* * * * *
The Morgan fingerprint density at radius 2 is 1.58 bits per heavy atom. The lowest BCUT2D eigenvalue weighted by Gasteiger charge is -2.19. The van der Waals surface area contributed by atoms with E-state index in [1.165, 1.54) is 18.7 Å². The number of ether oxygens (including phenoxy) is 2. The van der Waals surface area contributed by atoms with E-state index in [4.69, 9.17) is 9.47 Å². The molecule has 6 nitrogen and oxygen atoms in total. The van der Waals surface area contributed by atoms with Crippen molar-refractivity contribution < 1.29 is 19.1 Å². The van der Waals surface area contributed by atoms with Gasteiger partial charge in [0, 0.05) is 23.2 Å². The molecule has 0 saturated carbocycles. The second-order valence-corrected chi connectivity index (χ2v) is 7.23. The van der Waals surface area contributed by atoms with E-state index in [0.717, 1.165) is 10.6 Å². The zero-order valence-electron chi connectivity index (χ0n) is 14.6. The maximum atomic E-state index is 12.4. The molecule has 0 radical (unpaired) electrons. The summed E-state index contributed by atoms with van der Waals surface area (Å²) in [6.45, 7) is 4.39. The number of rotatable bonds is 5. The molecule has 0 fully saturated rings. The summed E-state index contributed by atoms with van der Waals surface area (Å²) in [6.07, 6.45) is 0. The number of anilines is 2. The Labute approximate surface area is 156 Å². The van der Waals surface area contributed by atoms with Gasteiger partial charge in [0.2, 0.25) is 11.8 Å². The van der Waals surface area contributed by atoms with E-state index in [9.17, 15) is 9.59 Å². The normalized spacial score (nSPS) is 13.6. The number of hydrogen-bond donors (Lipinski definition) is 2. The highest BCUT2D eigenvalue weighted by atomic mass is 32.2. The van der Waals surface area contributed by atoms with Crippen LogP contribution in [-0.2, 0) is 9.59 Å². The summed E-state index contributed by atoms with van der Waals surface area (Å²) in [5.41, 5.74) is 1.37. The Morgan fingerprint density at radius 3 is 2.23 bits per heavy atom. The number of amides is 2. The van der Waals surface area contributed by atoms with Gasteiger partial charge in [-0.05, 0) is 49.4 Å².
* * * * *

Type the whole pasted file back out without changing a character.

The Morgan fingerprint density at radius 2 is 1.58 bits per heavy atom. The lowest BCUT2D eigenvalue weighted by Gasteiger charge is -2.19. The van der Waals surface area contributed by atoms with E-state index in [1.165, 1.54) is 18.7 Å². The number of ether oxygens (including phenoxy) is 2. The van der Waals surface area contributed by atoms with E-state index in [4.69, 9.17) is 9.47 Å². The molecule has 6 nitrogen and oxygen atoms in total. The van der Waals surface area contributed by atoms with Crippen molar-refractivity contribution < 1.29 is 19.1 Å². The van der Waals surface area contributed by atoms with Gasteiger partial charge in [0, 0.05) is 23.2 Å². The molecule has 0 saturated carbocycles. The second-order valence-corrected chi connectivity index (χ2v) is 7.23. The van der Waals surface area contributed by atoms with E-state index in [0.717, 1.165) is 10.6 Å². The zero-order valence-electron chi connectivity index (χ0n) is 14.6. The maximum atomic E-state index is 12.4. The molecule has 0 radical (unpaired) electrons. The summed E-state index contributed by atoms with van der Waals surface area (Å²) in [6.45, 7) is 4.39. The number of rotatable bonds is 5. The molecule has 0 fully saturated rings. The summed E-state index contributed by atoms with van der Waals surface area (Å²) in [6.07, 6.45) is 0. The number of anilines is 2. The Labute approximate surface area is 156 Å². The van der Waals surface area contributed by atoms with Gasteiger partial charge in [0.2, 0.25) is 11.8 Å². The van der Waals surface area contributed by atoms with E-state index in [9.17, 15) is 9.59 Å². The normalized spacial score (nSPS) is 13.6. The number of hydrogen-bond donors (Lipinski definition) is 2. The highest BCUT2D eigenvalue weighted by atomic mass is 32.2. The van der Waals surface area contributed by atoms with Crippen LogP contribution in [-0.2, 0) is 9.59 Å². The summed E-state index contributed by atoms with van der Waals surface area (Å²) in [5.41, 5.74) is 1.37. The Morgan fingerprint density at radius 3 is 2.23 bits per heavy atom. The number of amides is 2. The van der Waals surface area contributed by atoms with Gasteiger partial charge in [-0.05, 0) is 49.4 Å².